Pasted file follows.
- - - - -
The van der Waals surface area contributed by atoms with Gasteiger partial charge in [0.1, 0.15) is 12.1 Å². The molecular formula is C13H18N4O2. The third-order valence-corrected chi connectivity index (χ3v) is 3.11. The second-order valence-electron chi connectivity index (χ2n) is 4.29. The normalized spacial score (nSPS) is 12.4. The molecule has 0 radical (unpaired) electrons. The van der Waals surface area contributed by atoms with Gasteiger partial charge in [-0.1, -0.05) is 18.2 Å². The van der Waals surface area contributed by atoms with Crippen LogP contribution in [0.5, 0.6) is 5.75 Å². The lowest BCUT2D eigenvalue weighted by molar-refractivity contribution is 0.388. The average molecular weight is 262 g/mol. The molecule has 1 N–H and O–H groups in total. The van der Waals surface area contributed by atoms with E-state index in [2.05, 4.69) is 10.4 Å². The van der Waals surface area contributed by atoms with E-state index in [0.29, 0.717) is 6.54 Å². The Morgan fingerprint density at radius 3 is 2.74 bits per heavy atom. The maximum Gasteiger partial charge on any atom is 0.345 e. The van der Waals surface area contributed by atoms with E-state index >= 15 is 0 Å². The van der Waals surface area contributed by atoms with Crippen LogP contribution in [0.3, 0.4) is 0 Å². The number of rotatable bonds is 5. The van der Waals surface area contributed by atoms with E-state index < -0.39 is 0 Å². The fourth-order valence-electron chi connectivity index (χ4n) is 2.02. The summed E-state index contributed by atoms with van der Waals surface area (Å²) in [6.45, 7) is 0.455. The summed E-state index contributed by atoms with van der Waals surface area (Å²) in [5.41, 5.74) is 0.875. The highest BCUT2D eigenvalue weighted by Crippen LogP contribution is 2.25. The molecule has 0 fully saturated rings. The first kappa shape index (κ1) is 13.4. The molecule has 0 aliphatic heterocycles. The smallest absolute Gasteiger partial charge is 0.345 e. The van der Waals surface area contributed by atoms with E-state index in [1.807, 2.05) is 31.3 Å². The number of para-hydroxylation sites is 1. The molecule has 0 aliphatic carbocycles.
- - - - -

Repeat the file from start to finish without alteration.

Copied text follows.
The van der Waals surface area contributed by atoms with Gasteiger partial charge in [0.1, 0.15) is 12.1 Å². The molecular formula is C13H18N4O2. The third-order valence-corrected chi connectivity index (χ3v) is 3.11. The second-order valence-electron chi connectivity index (χ2n) is 4.29. The normalized spacial score (nSPS) is 12.4. The molecule has 0 radical (unpaired) electrons. The van der Waals surface area contributed by atoms with Gasteiger partial charge in [-0.1, -0.05) is 18.2 Å². The van der Waals surface area contributed by atoms with Crippen LogP contribution in [0.5, 0.6) is 5.75 Å². The lowest BCUT2D eigenvalue weighted by molar-refractivity contribution is 0.388. The average molecular weight is 262 g/mol. The molecule has 1 N–H and O–H groups in total. The van der Waals surface area contributed by atoms with E-state index in [2.05, 4.69) is 10.4 Å². The van der Waals surface area contributed by atoms with E-state index in [0.29, 0.717) is 6.54 Å². The Morgan fingerprint density at radius 3 is 2.74 bits per heavy atom. The maximum Gasteiger partial charge on any atom is 0.345 e. The van der Waals surface area contributed by atoms with E-state index >= 15 is 0 Å². The van der Waals surface area contributed by atoms with Crippen LogP contribution in [0.3, 0.4) is 0 Å². The number of rotatable bonds is 5. The van der Waals surface area contributed by atoms with E-state index < -0.39 is 0 Å². The fourth-order valence-electron chi connectivity index (χ4n) is 2.02. The summed E-state index contributed by atoms with van der Waals surface area (Å²) in [6.45, 7) is 0.455. The summed E-state index contributed by atoms with van der Waals surface area (Å²) in [5.41, 5.74) is 0.875. The highest BCUT2D eigenvalue weighted by Crippen LogP contribution is 2.25. The molecule has 0 fully saturated rings. The first kappa shape index (κ1) is 13.4. The molecule has 0 aliphatic heterocycles. The smallest absolute Gasteiger partial charge is 0.345 e. The van der Waals surface area contributed by atoms with E-state index in [1.807, 2.05) is 31.3 Å². The number of para-hydroxylation sites is 1. The molecule has 0 aliphatic carbocycles.